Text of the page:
Science: The make-up and explanation for who we are and how we exist. The field of study with doctors, nurses, researchers, and many other important fields we rely on every day. From the perspective of an educator, chess expands the dendrites in your brain leading to cognitive development and growth. However, I am not here to discuss the why it is beneficial to play chess (yes, it does indeed make you smarter), but rather to explain how chess teachers apply the game to everyday life. Chess is known for impacting the field of science through its explanation and theoretical processes. The best example of how I teach science through chess is inspired by Nobel Prize winner Richard Feynman. A theoretical physicist, Feynman used the rules of chess to explain complicated and changing fundamentals of physics. He said science and chess are “trying to investigate those things in which we don’t understand the conclusions.” Problem solving, discovering, re-discovering, and altering are the basics of science. When explaining Newton’s Laws, psychological illnesses, cancer, human evolution, or elements on the periodic table, chess will facilitate that process and begin to foster the skills that doctors, researchers, physicists, engineers and others need to keep the world going. In a century of going green, sustainable initiatives, and environmental studies, chess is a miniature version of life to test, re-define, and continue to improve. Students are our future leaders. Why not practice now?
Technological studies continue to grow popular in the chess world. With chess programming and analysis, the game relies heavily on technology. Sometimes, student’s first interaction with computers and other devices are online chess games. While human interaction is one component of the game, I’m creating lesson plans that urge students to program and code chess games for specific outcomes. Engineering is the creative aspect of chess. I ask my students, “How can you create the position you want to see with the parts given?” Chess is one of the few games that allows students to have a space for design with specific, real-life problems woven throughout. Chess is a makerspace.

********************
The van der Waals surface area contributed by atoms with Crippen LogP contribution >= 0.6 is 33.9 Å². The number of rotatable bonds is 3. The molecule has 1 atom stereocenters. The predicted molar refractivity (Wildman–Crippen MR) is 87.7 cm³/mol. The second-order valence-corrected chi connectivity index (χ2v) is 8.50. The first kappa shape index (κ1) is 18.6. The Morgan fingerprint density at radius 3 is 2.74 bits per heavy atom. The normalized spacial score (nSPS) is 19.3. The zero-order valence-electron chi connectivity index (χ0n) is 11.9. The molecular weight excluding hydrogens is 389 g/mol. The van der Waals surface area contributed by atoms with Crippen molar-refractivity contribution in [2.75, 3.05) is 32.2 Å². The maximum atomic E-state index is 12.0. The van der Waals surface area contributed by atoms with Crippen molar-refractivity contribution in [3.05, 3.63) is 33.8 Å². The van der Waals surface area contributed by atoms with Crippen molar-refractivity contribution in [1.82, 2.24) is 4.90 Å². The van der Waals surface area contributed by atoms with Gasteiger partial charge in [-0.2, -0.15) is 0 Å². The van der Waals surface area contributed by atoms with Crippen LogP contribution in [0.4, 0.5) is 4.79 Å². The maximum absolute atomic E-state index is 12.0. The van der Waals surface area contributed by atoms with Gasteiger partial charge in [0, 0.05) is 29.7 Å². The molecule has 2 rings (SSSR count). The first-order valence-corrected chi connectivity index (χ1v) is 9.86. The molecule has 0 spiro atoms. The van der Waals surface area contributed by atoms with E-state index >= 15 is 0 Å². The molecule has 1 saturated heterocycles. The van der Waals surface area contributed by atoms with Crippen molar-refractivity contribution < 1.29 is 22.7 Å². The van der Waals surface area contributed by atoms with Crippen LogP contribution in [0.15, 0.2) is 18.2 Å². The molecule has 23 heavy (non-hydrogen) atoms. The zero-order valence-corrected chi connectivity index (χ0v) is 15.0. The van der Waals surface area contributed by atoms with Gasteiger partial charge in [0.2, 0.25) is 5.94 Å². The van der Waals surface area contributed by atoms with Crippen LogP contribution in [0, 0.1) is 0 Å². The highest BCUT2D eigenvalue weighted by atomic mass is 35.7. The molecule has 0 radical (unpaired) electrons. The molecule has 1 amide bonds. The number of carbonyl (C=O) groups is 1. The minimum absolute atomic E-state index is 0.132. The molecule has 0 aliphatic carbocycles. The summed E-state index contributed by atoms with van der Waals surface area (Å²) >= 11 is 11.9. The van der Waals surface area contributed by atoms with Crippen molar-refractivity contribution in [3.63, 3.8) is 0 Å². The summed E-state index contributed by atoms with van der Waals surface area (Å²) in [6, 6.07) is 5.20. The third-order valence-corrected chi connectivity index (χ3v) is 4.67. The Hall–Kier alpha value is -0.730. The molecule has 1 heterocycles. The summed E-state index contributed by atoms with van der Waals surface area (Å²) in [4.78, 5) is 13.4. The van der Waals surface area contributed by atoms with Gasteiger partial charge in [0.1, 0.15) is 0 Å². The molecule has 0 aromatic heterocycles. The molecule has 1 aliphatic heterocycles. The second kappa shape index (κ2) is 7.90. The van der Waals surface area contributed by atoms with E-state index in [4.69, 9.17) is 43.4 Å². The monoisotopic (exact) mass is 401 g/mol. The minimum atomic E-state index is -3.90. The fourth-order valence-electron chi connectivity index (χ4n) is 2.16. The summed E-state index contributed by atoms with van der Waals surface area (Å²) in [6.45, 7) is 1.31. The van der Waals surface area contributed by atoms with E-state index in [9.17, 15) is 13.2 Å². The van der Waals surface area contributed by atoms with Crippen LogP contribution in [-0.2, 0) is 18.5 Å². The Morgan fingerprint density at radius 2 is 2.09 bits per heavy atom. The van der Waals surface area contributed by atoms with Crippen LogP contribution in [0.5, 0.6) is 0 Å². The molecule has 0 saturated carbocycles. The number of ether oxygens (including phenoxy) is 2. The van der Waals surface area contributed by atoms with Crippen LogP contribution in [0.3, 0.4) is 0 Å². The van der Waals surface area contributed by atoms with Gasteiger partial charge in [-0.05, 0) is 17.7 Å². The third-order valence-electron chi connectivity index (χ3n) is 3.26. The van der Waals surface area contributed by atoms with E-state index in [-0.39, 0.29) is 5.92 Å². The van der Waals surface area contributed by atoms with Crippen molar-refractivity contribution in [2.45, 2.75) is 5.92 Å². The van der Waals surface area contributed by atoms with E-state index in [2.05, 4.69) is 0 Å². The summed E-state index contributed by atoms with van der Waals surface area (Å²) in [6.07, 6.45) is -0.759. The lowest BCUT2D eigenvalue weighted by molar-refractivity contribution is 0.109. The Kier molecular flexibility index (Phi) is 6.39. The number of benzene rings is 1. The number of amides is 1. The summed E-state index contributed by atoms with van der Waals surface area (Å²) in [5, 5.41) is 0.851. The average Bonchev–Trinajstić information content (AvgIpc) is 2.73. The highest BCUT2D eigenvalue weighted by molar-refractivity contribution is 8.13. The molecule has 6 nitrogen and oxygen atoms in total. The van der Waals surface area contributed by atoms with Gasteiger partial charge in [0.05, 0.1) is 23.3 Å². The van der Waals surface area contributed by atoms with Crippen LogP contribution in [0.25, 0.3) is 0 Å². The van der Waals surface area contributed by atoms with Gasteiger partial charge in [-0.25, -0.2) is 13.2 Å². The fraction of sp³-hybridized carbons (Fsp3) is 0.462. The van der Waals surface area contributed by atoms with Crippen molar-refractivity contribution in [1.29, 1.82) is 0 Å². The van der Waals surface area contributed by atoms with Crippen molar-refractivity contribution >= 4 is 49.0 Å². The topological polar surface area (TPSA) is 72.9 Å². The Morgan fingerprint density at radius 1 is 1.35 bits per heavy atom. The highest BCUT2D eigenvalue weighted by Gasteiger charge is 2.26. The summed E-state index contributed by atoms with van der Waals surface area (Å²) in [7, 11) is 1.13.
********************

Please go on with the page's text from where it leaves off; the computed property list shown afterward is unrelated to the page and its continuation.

A few years ago, I had a problem-solving moment myself. I asked, “How do I teach a student how to play chess if they cannot count or read?” Looking back, I think about how exciting that moment must have been for myself. I would be able to teach this little girl, “Rook is worth 5 points. Can you count 1, 2, 3, 4, 5 with me?” However, as the weeks went on, something incredible happened. She was able to count the pieces she successfully captured, “Ms. Ashley, is this 5 + 3 = 8?” The moment was not about me. This child learned basic mathematical skills through chess. As her play continues to develop, she uses algebraic notation to record her games and calculate moves. She uses mathematical processes to determine who she will play in future tournament rounds. Before she could write notation, she had to learn how to write and sound. She learned literacy through chess.
Chess is life. Life is chess. This game is a force to change the future of our world. This piece is just the beginning of explanations on chess education. I encourage teachers, parents, community members, or everyone reading to consider how they learned. Did they learn how to read by their parents? Were their first addition and subtraction problems on a blackboard in school? Did the science teacher say, “don’t touch that!” Now, think about young people today. Imagine a child learning five to ten subjects in school through one game. Incredible, right? Join the movement by tweeting #chessinglivesonemoveatatime.